Feisty coffee shop owner scuttles Dail cafe plan
A plucky coffee shop owner has helped to scuttle plans to spend more taxpayers' money on developing a gourmet, barista-style cafe in Leinster House.
The proposals by Dail bureaucrats to spend another €70,000 on converting a controversial Dail shop, which cost €1.3m to build, are set to be abandoned.
The shop opened in 2008, replacing a previous shop built in 1994, and was subsequently branded the "dearest little shop in town", with its 40sq m (431sq ft) total area ultimately costing €1,280,867.
Located just inside the gates of Leinster House, the shop closed after its operators, Rehab, failed to make any money from the venture and accumulated losses of over €23,000 in the first six months of last year.
In a rare display of people power, a major factor in the turning of the tide against pouring another €70,000 into the project was a blistering missive from Carole Treacy, proprietor of the Petit Cafe, which is located across the road from the Dail.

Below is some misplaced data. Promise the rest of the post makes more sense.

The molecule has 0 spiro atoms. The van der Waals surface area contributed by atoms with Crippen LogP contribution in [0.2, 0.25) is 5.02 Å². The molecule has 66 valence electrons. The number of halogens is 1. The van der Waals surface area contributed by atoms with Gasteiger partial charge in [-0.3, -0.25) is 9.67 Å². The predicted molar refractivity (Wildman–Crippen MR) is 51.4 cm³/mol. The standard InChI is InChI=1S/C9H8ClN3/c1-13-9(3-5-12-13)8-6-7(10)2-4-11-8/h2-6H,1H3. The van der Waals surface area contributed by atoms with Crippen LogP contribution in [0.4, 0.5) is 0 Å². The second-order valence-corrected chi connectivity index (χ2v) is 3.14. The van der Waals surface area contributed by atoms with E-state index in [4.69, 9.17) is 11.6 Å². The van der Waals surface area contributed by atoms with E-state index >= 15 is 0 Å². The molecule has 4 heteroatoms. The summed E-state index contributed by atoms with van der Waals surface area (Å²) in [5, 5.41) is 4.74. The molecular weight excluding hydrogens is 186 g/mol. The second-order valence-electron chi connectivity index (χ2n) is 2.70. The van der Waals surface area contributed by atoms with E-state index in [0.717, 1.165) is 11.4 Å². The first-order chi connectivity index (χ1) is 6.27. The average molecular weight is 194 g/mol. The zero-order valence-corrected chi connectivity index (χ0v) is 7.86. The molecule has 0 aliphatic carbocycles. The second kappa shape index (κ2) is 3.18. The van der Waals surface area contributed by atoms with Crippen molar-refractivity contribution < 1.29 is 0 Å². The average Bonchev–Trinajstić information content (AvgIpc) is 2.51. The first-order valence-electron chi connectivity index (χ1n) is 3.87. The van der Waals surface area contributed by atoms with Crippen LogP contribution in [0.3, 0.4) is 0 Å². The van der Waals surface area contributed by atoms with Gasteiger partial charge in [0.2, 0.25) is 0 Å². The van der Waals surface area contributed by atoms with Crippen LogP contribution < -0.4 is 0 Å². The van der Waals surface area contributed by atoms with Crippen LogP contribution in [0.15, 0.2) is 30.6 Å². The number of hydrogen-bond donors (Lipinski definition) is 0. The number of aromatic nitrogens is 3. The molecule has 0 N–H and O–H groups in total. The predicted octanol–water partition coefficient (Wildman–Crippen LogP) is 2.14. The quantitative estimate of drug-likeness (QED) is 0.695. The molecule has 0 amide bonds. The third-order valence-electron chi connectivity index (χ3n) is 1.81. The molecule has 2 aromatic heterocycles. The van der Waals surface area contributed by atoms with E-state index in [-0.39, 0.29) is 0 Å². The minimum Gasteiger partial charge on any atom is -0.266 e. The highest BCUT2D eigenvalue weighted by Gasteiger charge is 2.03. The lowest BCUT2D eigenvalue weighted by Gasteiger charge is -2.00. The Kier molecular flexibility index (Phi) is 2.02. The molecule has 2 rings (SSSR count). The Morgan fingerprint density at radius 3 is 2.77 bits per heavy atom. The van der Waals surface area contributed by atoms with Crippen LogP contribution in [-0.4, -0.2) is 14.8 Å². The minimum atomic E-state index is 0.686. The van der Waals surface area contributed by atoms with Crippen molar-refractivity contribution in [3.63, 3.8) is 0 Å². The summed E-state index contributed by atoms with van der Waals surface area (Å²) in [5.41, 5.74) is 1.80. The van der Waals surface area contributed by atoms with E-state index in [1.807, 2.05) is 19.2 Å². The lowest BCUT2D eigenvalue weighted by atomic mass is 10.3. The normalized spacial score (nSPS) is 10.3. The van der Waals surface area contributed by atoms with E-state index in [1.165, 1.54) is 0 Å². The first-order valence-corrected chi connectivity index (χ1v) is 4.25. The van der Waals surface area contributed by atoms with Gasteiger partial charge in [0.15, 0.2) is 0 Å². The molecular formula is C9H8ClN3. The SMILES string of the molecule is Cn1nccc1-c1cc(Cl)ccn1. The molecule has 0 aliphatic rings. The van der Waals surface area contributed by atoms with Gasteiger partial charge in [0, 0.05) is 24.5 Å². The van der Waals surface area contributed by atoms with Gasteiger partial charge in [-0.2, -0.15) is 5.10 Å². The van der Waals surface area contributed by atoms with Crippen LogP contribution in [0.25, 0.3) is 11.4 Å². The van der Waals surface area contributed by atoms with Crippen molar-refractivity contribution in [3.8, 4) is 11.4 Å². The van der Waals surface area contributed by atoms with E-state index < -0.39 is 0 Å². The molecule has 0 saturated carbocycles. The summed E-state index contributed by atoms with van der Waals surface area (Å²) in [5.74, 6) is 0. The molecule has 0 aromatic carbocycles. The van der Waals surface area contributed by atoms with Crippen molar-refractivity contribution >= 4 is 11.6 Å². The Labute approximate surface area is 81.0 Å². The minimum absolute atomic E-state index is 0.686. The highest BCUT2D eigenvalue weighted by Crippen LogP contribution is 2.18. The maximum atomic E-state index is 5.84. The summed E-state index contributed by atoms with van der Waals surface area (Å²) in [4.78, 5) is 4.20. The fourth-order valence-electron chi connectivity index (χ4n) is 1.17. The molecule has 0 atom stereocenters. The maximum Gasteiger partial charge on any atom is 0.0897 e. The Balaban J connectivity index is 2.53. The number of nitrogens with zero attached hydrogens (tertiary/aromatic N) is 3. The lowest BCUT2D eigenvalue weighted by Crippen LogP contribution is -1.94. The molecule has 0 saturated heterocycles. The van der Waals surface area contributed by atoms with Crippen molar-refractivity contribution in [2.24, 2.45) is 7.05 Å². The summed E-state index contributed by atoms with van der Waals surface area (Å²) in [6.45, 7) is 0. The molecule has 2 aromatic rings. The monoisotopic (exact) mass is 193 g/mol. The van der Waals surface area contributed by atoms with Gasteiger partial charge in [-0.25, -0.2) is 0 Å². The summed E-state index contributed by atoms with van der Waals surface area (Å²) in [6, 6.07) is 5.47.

In a letter sent to Ceann Comhairle Sean Barrett and other Oireachtas members, Ms Treacy said she was writing in her capacity as the owner of "a small, independent coffee shop" operating opposite Leinster House on Kildare Street, "which has survived the worst recession since 1929''.
The feisty shop owner claimed it was "extraordinarily unfair and unbalanced" that she would now be expected to compete with a shop that had "access to taxpayers' money of up to €70,000" to fund the renovation.
Ms Treacy said she and other traders did not have the luxury of calling on taxpayers' money in the form of funds from the Office of Public Works. Ms Treacy added that it surely wasn't the "the job of the Oireachtas to go into competition with SMEs in the area'' .
The coffee-shop owner suggested a far better use of the building might be as "a media interview area, or waiting room for tours''.
Significantly, in the wake of Ms Treacy's complaint the Leinster House apparatchik classes are believed to be preparing for a swift retreat.
The proposals are due to be discussed next week by the body which runs Leinster House, the Houses of the Oireachtas Commission.